T is for Time. I don’t have a lot of it. My prognosis is short-term. But what a gift.
Almanac Weekly | Family
Did you know that Disney World is 40 square miles, the size of San Francisco?
A letter to my family (which hopefully inspires you to create yours).
I lay out some twigs, a clump of dryer lint and a drugstore receipt for eyedrops that’s inexplicably as long as my arm. The firepit fills with flames, rapidly consuming my offerings while fading away as quickly as they began. I reload with more sticks, torn paper bags, newspaper shreds and fallen wood. I am patient with my fire-tending.
As I navigate innumerable decisions along this terminal cancer journey, having the strength and desire to return to beloved interests like viola feels like a precious gift.
How about some real reflection during this new spin around the sun? Here are three prompts that I find helpful.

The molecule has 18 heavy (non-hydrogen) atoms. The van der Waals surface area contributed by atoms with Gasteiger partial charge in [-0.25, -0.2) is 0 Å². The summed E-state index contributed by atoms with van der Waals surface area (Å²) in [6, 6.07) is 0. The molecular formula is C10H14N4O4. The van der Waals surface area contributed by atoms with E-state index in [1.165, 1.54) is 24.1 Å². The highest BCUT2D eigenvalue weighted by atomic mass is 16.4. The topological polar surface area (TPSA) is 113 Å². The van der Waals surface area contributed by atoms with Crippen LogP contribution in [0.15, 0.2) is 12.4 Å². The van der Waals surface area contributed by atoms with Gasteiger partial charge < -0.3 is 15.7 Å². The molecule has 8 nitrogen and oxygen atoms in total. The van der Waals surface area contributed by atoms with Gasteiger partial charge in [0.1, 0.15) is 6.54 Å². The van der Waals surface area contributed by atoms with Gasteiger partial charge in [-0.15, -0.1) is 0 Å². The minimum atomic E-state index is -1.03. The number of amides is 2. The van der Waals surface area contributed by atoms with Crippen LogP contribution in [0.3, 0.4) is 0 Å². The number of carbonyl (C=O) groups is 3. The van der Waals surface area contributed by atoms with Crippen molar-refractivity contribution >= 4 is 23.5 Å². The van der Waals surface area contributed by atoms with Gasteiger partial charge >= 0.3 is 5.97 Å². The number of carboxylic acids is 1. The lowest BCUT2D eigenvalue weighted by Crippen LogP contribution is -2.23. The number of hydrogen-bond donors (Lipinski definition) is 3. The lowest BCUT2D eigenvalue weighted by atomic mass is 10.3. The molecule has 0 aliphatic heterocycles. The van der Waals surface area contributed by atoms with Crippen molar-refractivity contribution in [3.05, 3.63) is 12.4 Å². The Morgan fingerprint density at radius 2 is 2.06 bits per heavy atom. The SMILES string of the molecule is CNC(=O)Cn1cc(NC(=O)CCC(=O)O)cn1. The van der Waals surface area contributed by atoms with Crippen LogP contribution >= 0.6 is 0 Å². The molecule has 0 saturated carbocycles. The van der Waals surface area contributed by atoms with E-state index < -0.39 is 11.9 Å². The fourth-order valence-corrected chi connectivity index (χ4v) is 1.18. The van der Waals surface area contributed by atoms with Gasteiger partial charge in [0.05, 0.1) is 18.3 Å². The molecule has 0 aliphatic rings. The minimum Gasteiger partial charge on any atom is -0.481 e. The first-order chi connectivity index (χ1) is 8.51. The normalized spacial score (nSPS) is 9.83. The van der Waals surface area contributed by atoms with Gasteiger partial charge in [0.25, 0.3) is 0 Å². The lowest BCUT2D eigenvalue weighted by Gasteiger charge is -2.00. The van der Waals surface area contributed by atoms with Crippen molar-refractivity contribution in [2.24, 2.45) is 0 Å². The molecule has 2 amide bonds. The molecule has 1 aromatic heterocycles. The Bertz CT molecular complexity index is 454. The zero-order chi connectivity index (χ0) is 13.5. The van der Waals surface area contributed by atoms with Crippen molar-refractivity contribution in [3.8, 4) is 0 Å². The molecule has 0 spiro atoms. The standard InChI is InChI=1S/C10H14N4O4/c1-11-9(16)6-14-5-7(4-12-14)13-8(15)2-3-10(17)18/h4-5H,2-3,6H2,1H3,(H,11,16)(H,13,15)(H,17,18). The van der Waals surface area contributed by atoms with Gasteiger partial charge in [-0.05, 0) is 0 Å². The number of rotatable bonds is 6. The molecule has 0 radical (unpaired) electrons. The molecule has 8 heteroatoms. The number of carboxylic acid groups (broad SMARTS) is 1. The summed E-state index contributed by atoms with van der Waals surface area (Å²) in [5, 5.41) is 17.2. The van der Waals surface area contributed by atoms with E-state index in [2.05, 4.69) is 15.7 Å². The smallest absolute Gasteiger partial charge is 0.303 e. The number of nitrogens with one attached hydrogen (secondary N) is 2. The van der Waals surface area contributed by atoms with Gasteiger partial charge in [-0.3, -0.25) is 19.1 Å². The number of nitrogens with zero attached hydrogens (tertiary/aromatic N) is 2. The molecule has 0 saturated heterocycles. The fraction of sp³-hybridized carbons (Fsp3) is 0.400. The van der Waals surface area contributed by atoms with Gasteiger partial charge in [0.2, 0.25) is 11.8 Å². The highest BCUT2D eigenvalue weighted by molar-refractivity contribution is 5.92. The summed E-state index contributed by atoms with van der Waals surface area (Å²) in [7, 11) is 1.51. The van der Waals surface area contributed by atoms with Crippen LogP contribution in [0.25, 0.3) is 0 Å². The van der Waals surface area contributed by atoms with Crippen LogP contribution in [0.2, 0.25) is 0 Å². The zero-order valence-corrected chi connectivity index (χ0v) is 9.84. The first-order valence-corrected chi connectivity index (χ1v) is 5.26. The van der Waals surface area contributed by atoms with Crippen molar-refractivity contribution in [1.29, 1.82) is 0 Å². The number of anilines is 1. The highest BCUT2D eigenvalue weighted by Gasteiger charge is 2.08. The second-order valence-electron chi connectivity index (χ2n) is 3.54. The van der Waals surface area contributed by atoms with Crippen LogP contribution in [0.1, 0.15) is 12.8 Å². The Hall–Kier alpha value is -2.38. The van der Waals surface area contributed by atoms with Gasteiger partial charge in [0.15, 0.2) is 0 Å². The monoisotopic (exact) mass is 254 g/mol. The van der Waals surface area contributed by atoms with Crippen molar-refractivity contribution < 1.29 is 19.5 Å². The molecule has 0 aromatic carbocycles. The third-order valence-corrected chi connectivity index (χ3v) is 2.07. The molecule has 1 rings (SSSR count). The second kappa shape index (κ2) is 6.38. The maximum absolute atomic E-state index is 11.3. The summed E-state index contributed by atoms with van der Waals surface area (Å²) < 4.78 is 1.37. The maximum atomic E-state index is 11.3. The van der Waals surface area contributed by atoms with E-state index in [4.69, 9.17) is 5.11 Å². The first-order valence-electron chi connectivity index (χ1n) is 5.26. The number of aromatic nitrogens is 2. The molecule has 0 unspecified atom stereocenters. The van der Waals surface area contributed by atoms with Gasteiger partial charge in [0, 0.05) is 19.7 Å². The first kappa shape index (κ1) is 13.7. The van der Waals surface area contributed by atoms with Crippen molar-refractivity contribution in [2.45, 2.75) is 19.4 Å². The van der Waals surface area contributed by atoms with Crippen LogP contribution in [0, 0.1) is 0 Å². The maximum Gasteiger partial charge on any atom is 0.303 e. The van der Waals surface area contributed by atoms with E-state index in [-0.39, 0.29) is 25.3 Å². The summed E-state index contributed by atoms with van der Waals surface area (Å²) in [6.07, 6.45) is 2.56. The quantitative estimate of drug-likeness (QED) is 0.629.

When you and I spend time together, I tend to move slower than you do, but I do not always require assistance. In your rush to carry my totebags out of politeness, you don’t realize how disoriented I get about where my phone and pillbox are, and a moving target just makes things harder for me. Carrying my own gear is also one small way to work my weakened muscles and practice coordination.
Jeans or jeggings? Short-sleeved tee-shirt or long-sleeved tunic? Miniskirt or maxidress? Until I entered the swirl of seemingly nonstop cancer appointments, I used to dress according to occasion and weather; but now, I base my choices on that day’s medical events.
Cough. Blow nose. Cancel plans. Rinse and repeat.
In my cancer circles, I frequently hear women lament a challenging treatment or “scanxiety,” which is nervousness or anxiety before a test about cancer progression. And they often end with the thought, “I do it all for my kids.” My “Why” comes from a different place: I do treatment for me.